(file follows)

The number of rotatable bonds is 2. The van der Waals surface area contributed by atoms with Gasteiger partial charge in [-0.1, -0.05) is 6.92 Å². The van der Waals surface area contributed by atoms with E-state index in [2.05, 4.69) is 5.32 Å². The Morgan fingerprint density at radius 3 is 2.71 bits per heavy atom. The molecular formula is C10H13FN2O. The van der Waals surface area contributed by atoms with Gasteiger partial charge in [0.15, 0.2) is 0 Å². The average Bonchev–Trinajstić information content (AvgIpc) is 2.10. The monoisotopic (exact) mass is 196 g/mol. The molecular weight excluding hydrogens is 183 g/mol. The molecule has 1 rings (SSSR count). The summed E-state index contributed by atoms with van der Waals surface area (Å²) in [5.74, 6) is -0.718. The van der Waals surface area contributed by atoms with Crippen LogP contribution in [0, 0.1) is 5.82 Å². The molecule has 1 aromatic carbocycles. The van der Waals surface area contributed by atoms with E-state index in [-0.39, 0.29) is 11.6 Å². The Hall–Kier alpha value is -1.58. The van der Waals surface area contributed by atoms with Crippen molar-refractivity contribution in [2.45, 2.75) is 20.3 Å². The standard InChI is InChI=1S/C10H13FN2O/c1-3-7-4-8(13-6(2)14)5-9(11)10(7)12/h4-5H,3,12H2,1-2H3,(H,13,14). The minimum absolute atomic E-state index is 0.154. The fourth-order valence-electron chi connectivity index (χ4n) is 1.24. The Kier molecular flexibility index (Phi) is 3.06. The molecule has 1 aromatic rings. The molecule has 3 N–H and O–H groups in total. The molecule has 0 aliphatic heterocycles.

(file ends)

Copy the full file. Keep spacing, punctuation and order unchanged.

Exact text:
The number of rotatable bonds is 2. The van der Waals surface area contributed by atoms with Gasteiger partial charge in [-0.1, -0.05) is 6.92 Å². The van der Waals surface area contributed by atoms with E-state index in [2.05, 4.69) is 5.32 Å². The Morgan fingerprint density at radius 3 is 2.71 bits per heavy atom. The molecular formula is C10H13FN2O. The van der Waals surface area contributed by atoms with Gasteiger partial charge in [0.15, 0.2) is 0 Å². The average Bonchev–Trinajstić information content (AvgIpc) is 2.10. The monoisotopic (exact) mass is 196 g/mol. The molecular weight excluding hydrogens is 183 g/mol. The molecule has 1 rings (SSSR count). The summed E-state index contributed by atoms with van der Waals surface area (Å²) in [5.74, 6) is -0.718. The van der Waals surface area contributed by atoms with Crippen LogP contribution in [0, 0.1) is 5.82 Å². The molecule has 1 aromatic carbocycles. The van der Waals surface area contributed by atoms with E-state index in [-0.39, 0.29) is 11.6 Å². The Hall–Kier alpha value is -1.58. The van der Waals surface area contributed by atoms with Crippen molar-refractivity contribution in [2.45, 2.75) is 20.3 Å². The standard InChI is InChI=1S/C10H13FN2O/c1-3-7-4-8(13-6(2)14)5-9(11)10(7)12/h4-5H,3,12H2,1-2H3,(H,13,14). The minimum absolute atomic E-state index is 0.154. The fourth-order valence-electron chi connectivity index (χ4n) is 1.24. The Kier molecular flexibility index (Phi) is 3.06. The molecule has 1 aromatic rings. The molecule has 3 N–H and O–H groups in total. The molecule has 0 aliphatic heterocycles.